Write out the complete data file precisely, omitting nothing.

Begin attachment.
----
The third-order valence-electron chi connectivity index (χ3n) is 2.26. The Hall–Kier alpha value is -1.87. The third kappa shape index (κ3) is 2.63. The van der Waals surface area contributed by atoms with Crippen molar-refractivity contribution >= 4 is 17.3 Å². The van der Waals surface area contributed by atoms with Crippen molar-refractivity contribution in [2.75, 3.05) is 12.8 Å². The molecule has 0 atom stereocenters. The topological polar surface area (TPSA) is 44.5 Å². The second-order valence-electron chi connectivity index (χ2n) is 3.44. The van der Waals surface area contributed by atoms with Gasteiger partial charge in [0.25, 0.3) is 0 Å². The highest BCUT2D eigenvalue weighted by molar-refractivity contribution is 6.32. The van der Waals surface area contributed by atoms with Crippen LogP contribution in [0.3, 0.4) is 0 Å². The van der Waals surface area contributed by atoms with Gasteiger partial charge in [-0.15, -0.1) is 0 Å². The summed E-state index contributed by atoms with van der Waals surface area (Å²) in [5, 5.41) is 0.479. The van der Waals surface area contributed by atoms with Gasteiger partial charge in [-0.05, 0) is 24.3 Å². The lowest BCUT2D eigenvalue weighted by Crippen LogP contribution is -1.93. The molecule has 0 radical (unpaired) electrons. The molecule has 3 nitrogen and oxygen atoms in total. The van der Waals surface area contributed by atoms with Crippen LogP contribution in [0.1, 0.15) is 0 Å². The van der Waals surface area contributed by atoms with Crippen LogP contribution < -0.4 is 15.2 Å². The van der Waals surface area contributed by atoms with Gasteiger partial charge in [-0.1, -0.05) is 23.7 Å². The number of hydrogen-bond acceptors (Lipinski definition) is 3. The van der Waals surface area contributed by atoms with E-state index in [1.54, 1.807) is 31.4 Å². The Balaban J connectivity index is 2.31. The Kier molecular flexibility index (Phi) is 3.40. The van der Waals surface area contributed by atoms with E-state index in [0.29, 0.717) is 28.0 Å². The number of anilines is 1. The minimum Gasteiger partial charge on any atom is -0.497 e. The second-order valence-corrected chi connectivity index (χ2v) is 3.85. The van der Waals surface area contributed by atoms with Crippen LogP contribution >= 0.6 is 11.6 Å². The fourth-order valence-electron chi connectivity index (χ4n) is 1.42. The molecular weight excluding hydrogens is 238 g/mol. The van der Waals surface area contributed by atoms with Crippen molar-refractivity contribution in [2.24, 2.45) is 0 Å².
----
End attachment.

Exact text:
The third-order valence-electron chi connectivity index (χ3n) is 2.26. The Hall–Kier alpha value is -1.87. The third kappa shape index (κ3) is 2.63. The van der Waals surface area contributed by atoms with Crippen molar-refractivity contribution >= 4 is 17.3 Å². The van der Waals surface area contributed by atoms with Crippen molar-refractivity contribution in [2.75, 3.05) is 12.8 Å². The molecule has 0 atom stereocenters. The topological polar surface area (TPSA) is 44.5 Å². The second-order valence-electron chi connectivity index (χ2n) is 3.44. The van der Waals surface area contributed by atoms with Gasteiger partial charge in [0.25, 0.3) is 0 Å². The highest BCUT2D eigenvalue weighted by molar-refractivity contribution is 6.32. The van der Waals surface area contributed by atoms with Crippen LogP contribution in [0.3, 0.4) is 0 Å². The van der Waals surface area contributed by atoms with Gasteiger partial charge in [-0.15, -0.1) is 0 Å². The summed E-state index contributed by atoms with van der Waals surface area (Å²) in [5, 5.41) is 0.479. The van der Waals surface area contributed by atoms with Gasteiger partial charge in [-0.05, 0) is 24.3 Å². The lowest BCUT2D eigenvalue weighted by Crippen LogP contribution is -1.93. The molecule has 0 radical (unpaired) electrons. The molecule has 3 nitrogen and oxygen atoms in total. The van der Waals surface area contributed by atoms with Crippen LogP contribution in [0.1, 0.15) is 0 Å². The van der Waals surface area contributed by atoms with Crippen LogP contribution < -0.4 is 15.2 Å². The van der Waals surface area contributed by atoms with Gasteiger partial charge in [-0.1, -0.05) is 23.7 Å². The number of hydrogen-bond acceptors (Lipinski definition) is 3. The van der Waals surface area contributed by atoms with E-state index in [1.54, 1.807) is 31.4 Å². The Balaban J connectivity index is 2.31. The Kier molecular flexibility index (Phi) is 3.40. The van der Waals surface area contributed by atoms with E-state index in [0.29, 0.717) is 28.0 Å². The number of anilines is 1. The minimum Gasteiger partial charge on any atom is -0.497 e. The second-order valence-corrected chi connectivity index (χ2v) is 3.85. The van der Waals surface area contributed by atoms with Crippen LogP contribution >= 0.6 is 11.6 Å². The fourth-order valence-electron chi connectivity index (χ4n) is 1.42. The molecular weight excluding hydrogens is 238 g/mol. The van der Waals surface area contributed by atoms with Crippen molar-refractivity contribution in [2.24, 2.45) is 0 Å².